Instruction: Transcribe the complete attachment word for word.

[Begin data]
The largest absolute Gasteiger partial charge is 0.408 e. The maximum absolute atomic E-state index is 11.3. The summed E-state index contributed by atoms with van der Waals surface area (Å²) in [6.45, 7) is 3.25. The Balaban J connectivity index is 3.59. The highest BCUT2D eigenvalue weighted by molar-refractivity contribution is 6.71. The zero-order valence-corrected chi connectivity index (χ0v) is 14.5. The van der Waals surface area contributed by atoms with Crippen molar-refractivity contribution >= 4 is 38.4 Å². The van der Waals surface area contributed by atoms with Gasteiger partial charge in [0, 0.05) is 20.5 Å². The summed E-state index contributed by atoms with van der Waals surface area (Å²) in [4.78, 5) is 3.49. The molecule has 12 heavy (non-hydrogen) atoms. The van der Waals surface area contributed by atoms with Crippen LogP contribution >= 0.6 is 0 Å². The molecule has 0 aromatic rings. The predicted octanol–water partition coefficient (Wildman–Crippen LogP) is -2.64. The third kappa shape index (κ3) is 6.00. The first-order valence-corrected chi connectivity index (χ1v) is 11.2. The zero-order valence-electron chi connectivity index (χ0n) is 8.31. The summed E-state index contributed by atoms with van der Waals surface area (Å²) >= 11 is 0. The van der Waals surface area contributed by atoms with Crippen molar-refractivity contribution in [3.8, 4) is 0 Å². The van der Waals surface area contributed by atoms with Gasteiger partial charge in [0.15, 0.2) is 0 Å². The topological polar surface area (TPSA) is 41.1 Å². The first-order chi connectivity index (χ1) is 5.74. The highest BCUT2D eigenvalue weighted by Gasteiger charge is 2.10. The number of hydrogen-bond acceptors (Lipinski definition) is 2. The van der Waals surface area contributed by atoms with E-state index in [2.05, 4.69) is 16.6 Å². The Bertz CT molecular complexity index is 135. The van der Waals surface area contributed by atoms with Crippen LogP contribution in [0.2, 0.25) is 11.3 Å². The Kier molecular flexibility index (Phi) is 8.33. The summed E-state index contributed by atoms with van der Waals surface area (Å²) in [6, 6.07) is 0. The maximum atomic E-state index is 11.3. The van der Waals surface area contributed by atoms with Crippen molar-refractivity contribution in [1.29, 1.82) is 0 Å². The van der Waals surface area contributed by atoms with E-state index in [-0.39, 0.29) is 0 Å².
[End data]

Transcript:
The largest absolute Gasteiger partial charge is 0.408 e. The maximum absolute atomic E-state index is 11.3. The summed E-state index contributed by atoms with van der Waals surface area (Å²) in [6.45, 7) is 3.25. The Balaban J connectivity index is 3.59. The highest BCUT2D eigenvalue weighted by molar-refractivity contribution is 6.71. The zero-order valence-corrected chi connectivity index (χ0v) is 14.5. The van der Waals surface area contributed by atoms with Crippen molar-refractivity contribution >= 4 is 38.4 Å². The van der Waals surface area contributed by atoms with Gasteiger partial charge in [0, 0.05) is 20.5 Å². The summed E-state index contributed by atoms with van der Waals surface area (Å²) in [4.78, 5) is 3.49. The molecule has 12 heavy (non-hydrogen) atoms. The van der Waals surface area contributed by atoms with Crippen LogP contribution >= 0.6 is 0 Å². The molecule has 0 aromatic rings. The predicted octanol–water partition coefficient (Wildman–Crippen LogP) is -2.64. The third kappa shape index (κ3) is 6.00. The first-order valence-corrected chi connectivity index (χ1v) is 11.2. The zero-order valence-electron chi connectivity index (χ0n) is 8.31. The summed E-state index contributed by atoms with van der Waals surface area (Å²) >= 11 is 0. The van der Waals surface area contributed by atoms with Crippen molar-refractivity contribution in [3.8, 4) is 0 Å². The van der Waals surface area contributed by atoms with Gasteiger partial charge in [0.15, 0.2) is 0 Å². The topological polar surface area (TPSA) is 41.1 Å². The first-order chi connectivity index (χ1) is 5.74. The highest BCUT2D eigenvalue weighted by Gasteiger charge is 2.10. The number of hydrogen-bond acceptors (Lipinski definition) is 2. The van der Waals surface area contributed by atoms with E-state index in [2.05, 4.69) is 16.6 Å². The Bertz CT molecular complexity index is 135. The van der Waals surface area contributed by atoms with Crippen LogP contribution in [0.2, 0.25) is 11.3 Å². The Kier molecular flexibility index (Phi) is 8.33. The summed E-state index contributed by atoms with van der Waals surface area (Å²) in [6, 6.07) is 0. The maximum atomic E-state index is 11.3. The van der Waals surface area contributed by atoms with Crippen molar-refractivity contribution in [1.29, 1.82) is 0 Å². The van der Waals surface area contributed by atoms with E-state index in [-0.39, 0.29) is 0 Å².